Changes proposed to Sugar Land's ethics policy

Sugar Land's code of ethics is under review.

Sugar Land's code of ethics is under review.

Sugar Land leaders agree that the city needs an independent body to review potential ethics violations by officials, but who should be allowed to serve on such a body is up for debate. City Council discussed the issue Tuesday evening as members examined recommendations from the city's Citizen’s Ethics Task Force.

The task force is made up of appointed city residents and is charged with updating the city’s code of ethics.

Its major recommendation was creation of an independent ethics review board that could set punishments for violations of the code. Currently, Sugar Land's ethics code calls for city council members to review such ethics related complaints.

“Citizens did not believe that city council should be policing itself,” task force chairman Conrith Davis said.

Transparency and accountability were topics that came up most often in the task force's surveys and discussions with residents, he said.

The task force recommended that members of the ethics board be nominated by individual council members and then confirmed by the council as a whole. Their recommendation calls for membership on the proposed board to be closed to city employees, elected officials, campaign staffers and members of city boards and commissions.

Council members differed on whether people who work on political campaigns should be allowed to serve on the board. The task force is recommending that paid campaign staffers be barred from serving on the board, while unpaid volunteers be allowed.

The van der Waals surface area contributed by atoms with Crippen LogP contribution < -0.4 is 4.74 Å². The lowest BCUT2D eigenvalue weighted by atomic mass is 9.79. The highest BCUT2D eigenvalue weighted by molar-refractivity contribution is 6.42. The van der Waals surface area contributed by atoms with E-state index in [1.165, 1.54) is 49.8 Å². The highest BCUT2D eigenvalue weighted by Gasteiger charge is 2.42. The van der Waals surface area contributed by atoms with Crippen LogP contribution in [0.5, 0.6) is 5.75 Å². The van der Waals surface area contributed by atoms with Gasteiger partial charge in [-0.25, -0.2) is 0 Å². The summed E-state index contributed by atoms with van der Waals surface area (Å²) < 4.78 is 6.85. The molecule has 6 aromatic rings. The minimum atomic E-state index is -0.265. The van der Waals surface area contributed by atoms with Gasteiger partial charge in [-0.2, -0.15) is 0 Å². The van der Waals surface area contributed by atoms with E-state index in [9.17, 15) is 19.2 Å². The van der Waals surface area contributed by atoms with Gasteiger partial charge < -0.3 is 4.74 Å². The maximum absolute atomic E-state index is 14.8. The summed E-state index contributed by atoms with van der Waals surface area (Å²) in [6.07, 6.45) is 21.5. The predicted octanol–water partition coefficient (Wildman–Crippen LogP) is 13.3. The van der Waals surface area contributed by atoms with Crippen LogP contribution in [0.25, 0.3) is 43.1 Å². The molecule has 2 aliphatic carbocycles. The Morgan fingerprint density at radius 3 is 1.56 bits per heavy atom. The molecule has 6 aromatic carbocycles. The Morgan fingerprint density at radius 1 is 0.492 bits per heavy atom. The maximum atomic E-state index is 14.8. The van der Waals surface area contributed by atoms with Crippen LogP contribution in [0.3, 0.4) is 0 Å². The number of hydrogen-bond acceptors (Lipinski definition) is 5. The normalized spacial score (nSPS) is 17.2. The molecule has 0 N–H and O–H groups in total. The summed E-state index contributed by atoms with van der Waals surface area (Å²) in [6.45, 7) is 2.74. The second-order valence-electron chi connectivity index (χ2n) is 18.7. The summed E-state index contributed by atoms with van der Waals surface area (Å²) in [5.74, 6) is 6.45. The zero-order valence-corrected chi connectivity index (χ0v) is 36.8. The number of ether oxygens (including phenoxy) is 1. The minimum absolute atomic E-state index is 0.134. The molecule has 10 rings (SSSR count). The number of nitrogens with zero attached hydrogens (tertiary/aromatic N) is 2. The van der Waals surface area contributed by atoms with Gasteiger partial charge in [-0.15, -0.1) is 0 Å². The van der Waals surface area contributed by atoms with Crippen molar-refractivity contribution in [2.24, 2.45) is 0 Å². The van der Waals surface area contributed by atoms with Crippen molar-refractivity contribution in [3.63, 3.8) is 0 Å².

“The point is to keep people who were deeply involved in campaigns off the board,” Al Abramczyk, a member of the task force, told council members.

But Council Member Steve Porter suggested that even people who volunteer for a candidate’s campaign might have a hard time acting independently.

“Once you’ve campaigned for someone it’s harder to be objective about that person,” he said.

Porter also noted that barring elected officials from serving on the board would include keeping judges off the ethics board.

“I wouldn’t see a problem if a judge wanted to be on the ethics panel,” he said. “I think they’re uniquely qualified to sort out the truth.”

Council members also debated how the review process for ethics-related complaints should be structured, with council members agreeing those complaints should not be made anonymously. Council Member Amy Mitchell also suggested that the city help cover legal fees incurred by officials who need to defend themselves against ethics complaints.

“Sometimes sound bites become facts,” Mitchell said. “We have to be careful we don’t destroy public servants for something that may be groundless.”

The task force is recommending that such complaints consist of a sworn affadavit that is submitted to the city secretary.

Other proposed changes will be discussed at a later meeting while no date is set for City Council to take action on the recommendations.


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